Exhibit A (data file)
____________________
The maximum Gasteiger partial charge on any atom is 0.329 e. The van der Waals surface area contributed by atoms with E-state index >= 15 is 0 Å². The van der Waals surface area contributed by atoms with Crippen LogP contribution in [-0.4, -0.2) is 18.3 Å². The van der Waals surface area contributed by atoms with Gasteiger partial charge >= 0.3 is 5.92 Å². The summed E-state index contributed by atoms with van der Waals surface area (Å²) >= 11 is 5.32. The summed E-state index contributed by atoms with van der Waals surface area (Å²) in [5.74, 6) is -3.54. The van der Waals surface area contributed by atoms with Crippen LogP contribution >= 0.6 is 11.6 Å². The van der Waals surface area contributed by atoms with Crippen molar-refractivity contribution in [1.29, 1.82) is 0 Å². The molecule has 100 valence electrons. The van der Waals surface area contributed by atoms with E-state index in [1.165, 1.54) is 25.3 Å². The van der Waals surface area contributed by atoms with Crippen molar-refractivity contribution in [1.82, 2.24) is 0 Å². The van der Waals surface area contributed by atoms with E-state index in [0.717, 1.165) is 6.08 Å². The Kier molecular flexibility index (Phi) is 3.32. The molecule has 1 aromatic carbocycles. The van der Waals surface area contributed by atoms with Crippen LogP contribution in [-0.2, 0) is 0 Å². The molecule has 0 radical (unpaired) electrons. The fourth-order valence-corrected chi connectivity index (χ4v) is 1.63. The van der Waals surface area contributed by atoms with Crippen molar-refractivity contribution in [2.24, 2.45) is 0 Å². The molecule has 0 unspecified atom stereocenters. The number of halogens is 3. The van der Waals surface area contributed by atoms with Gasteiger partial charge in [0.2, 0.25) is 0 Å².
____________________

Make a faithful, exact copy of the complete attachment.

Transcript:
The maximum Gasteiger partial charge on any atom is 0.329 e. The van der Waals surface area contributed by atoms with E-state index >= 15 is 0 Å². The van der Waals surface area contributed by atoms with Crippen LogP contribution in [-0.4, -0.2) is 18.3 Å². The van der Waals surface area contributed by atoms with Gasteiger partial charge >= 0.3 is 5.92 Å². The summed E-state index contributed by atoms with van der Waals surface area (Å²) >= 11 is 5.32. The summed E-state index contributed by atoms with van der Waals surface area (Å²) in [5.74, 6) is -3.54. The van der Waals surface area contributed by atoms with Crippen LogP contribution >= 0.6 is 11.6 Å². The van der Waals surface area contributed by atoms with Crippen molar-refractivity contribution in [1.29, 1.82) is 0 Å². The molecule has 100 valence electrons. The van der Waals surface area contributed by atoms with E-state index in [1.165, 1.54) is 25.3 Å². The van der Waals surface area contributed by atoms with Crippen molar-refractivity contribution in [1.82, 2.24) is 0 Å². The van der Waals surface area contributed by atoms with E-state index in [0.717, 1.165) is 6.08 Å². The Kier molecular flexibility index (Phi) is 3.32. The molecule has 1 aromatic carbocycles. The van der Waals surface area contributed by atoms with Crippen LogP contribution in [-0.2, 0) is 0 Å². The molecule has 0 radical (unpaired) electrons. The fourth-order valence-corrected chi connectivity index (χ4v) is 1.63. The van der Waals surface area contributed by atoms with Crippen molar-refractivity contribution in [2.24, 2.45) is 0 Å². The molecule has 0 unspecified atom stereocenters. The number of halogens is 3. The van der Waals surface area contributed by atoms with Gasteiger partial charge in [0.2, 0.25) is 0 Å².